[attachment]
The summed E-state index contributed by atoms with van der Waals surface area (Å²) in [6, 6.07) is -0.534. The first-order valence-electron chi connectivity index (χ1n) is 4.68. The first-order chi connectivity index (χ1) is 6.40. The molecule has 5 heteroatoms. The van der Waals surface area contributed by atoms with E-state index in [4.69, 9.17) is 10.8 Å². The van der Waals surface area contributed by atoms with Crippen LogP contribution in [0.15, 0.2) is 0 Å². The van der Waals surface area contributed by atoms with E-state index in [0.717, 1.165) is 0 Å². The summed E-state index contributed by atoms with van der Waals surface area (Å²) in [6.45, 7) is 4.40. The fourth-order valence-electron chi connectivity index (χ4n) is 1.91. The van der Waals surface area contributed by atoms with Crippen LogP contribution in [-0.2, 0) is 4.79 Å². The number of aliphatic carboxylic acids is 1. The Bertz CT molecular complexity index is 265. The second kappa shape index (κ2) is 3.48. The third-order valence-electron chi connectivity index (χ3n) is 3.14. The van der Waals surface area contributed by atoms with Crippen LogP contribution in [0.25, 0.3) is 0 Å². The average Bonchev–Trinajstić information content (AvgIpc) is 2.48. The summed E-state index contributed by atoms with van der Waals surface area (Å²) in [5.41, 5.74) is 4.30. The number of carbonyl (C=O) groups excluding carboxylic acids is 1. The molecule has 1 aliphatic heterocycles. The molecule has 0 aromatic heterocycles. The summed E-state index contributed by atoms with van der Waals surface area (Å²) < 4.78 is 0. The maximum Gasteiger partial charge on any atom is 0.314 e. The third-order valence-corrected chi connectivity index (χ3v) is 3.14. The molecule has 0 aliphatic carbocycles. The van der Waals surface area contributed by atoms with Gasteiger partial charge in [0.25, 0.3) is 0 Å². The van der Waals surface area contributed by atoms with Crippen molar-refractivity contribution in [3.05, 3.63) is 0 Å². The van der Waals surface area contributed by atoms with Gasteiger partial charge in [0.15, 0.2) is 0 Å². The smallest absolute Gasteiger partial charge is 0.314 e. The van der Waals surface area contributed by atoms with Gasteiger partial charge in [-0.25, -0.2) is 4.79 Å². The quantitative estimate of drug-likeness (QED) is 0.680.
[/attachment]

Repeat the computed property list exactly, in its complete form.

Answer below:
The summed E-state index contributed by atoms with van der Waals surface area (Å²) in [6, 6.07) is -0.534. The first-order valence-electron chi connectivity index (χ1n) is 4.68. The first-order chi connectivity index (χ1) is 6.40. The molecule has 5 heteroatoms. The van der Waals surface area contributed by atoms with E-state index in [4.69, 9.17) is 10.8 Å². The van der Waals surface area contributed by atoms with Crippen LogP contribution in [0.15, 0.2) is 0 Å². The van der Waals surface area contributed by atoms with E-state index in [0.717, 1.165) is 0 Å². The summed E-state index contributed by atoms with van der Waals surface area (Å²) in [6.45, 7) is 4.40. The fourth-order valence-electron chi connectivity index (χ4n) is 1.91. The van der Waals surface area contributed by atoms with Crippen LogP contribution in [-0.2, 0) is 4.79 Å². The number of aliphatic carboxylic acids is 1. The Bertz CT molecular complexity index is 265. The second kappa shape index (κ2) is 3.48. The third-order valence-electron chi connectivity index (χ3n) is 3.14. The van der Waals surface area contributed by atoms with Crippen LogP contribution in [0.25, 0.3) is 0 Å². The average Bonchev–Trinajstić information content (AvgIpc) is 2.48. The summed E-state index contributed by atoms with van der Waals surface area (Å²) in [5.41, 5.74) is 4.30. The number of carbonyl (C=O) groups excluding carboxylic acids is 1. The molecule has 1 aliphatic heterocycles. The molecule has 0 aromatic heterocycles. The summed E-state index contributed by atoms with van der Waals surface area (Å²) < 4.78 is 0. The maximum Gasteiger partial charge on any atom is 0.314 e. The third-order valence-corrected chi connectivity index (χ3v) is 3.14. The molecule has 0 aliphatic carbocycles. The van der Waals surface area contributed by atoms with Gasteiger partial charge in [0.25, 0.3) is 0 Å². The van der Waals surface area contributed by atoms with Crippen molar-refractivity contribution in [3.05, 3.63) is 0 Å². The van der Waals surface area contributed by atoms with Gasteiger partial charge in [0.15, 0.2) is 0 Å². The smallest absolute Gasteiger partial charge is 0.314 e. The van der Waals surface area contributed by atoms with Gasteiger partial charge in [-0.25, -0.2) is 4.79 Å². The quantitative estimate of drug-likeness (QED) is 0.680.